The rise of fake news and misinformation is also a growing threat to our society and democracy. Many library workers have always been experts in information literacy, the skills needed to find and use information effectively and have been supporting their users with this for decades. This has moved a step further with innovative partnerships with experts such as the Ferret Fact Service providing workshops for librarians, empowering them to build on their skills and work with users to help them spot fake news and be more media literate.

We need to expand partnerships like this, and we also need there to be steps taken to ensure we have a strategy in Scotland to tackle misinformation. This needs librarians, information professionals, media, tech organisations and more all involved in the process. The rise of Artificial Intelligence adds another layer to the challenges, and libraries are uniquely placed to support their users to use and understand both responsible and ethical AI.

The theme of this year’s Libraries Week is "Green Libraries" and climate change is another massive issue where libraries are taking an active role. Libraries are sustainable and recycling by nature but are now undertaking projects such as holding workshops and discussion groups, creating carbon literacy toolkits, funding an environmentalist in residence and much more to help inspire their users to be more sustainable, all part of a Green Libraries Network across the UK.

As well as these growing challenges, our libraries continue to also provide access to knowledge and resources, improving literacy at a time when a recent National Literacy Trust report highlighted that only 43% of UK children aged 8-18 enjoy reading for pleasure. They increase digital inclusion by providing IT facilities. They tackle social isolation and support mental health and wellbeing and are often the only place in a community where no money is needed. These commitments to levelling the playing field are essential at a time when almost a third of children in the UK are living in poverty and three million people a year are using food banks, triple the amount a decade ago.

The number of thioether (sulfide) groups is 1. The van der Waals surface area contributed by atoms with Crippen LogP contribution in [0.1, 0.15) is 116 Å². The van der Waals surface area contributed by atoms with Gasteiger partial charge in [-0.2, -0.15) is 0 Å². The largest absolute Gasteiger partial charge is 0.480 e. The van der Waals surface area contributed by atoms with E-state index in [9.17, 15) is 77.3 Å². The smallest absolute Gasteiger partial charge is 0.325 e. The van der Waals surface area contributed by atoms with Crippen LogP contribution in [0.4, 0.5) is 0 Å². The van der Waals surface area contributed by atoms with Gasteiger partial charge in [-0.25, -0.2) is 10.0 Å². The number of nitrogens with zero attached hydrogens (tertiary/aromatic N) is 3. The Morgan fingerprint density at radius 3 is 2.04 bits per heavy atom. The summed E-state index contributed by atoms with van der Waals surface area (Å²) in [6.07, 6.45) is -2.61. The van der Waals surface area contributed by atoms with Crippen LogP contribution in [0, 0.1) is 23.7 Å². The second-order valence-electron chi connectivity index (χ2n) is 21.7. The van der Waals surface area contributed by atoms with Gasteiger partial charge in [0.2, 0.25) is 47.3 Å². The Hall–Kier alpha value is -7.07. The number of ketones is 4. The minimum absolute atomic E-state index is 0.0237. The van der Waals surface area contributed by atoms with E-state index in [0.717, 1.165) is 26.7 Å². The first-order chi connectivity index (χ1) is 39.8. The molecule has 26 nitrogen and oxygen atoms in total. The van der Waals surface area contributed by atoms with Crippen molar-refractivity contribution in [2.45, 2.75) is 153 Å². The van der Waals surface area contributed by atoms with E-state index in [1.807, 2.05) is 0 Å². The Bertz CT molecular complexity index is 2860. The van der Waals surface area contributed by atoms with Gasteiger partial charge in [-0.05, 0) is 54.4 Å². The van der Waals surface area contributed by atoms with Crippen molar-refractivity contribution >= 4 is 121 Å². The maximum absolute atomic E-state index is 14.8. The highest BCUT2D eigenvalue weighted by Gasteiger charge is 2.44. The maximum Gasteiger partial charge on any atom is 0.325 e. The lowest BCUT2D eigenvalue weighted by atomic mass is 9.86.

Libraries continue to do all of this against a backdrop of funding cuts that continue to reduce their ability to achieve life-changing impacts, with Unison highlighting an overall shortfall in local authority funding in the UK of £3.5bn. The precarious nature of libraries in Scotland has been shown in sharp focus with the recent closure of six libraries in Aberdeen. Libraries are both statutory and key social infrastructure and their funding models across the whole of the UK are no longer fit for purpose, regardless of what political system or party you support or choose to attach blame to.

If we truly want to take a stand against censorship, improve literacy and social mobility and stand up for truth in a post-truth world then we need our libraries and we need both local and national governments to move beyond political lines and work together to fund and support them. If you agree, make sure you stand up for or visit your library this National Libraries Week.

Sean McNamara is head of the Chartered Institute of Library and Information Professionals in Scotland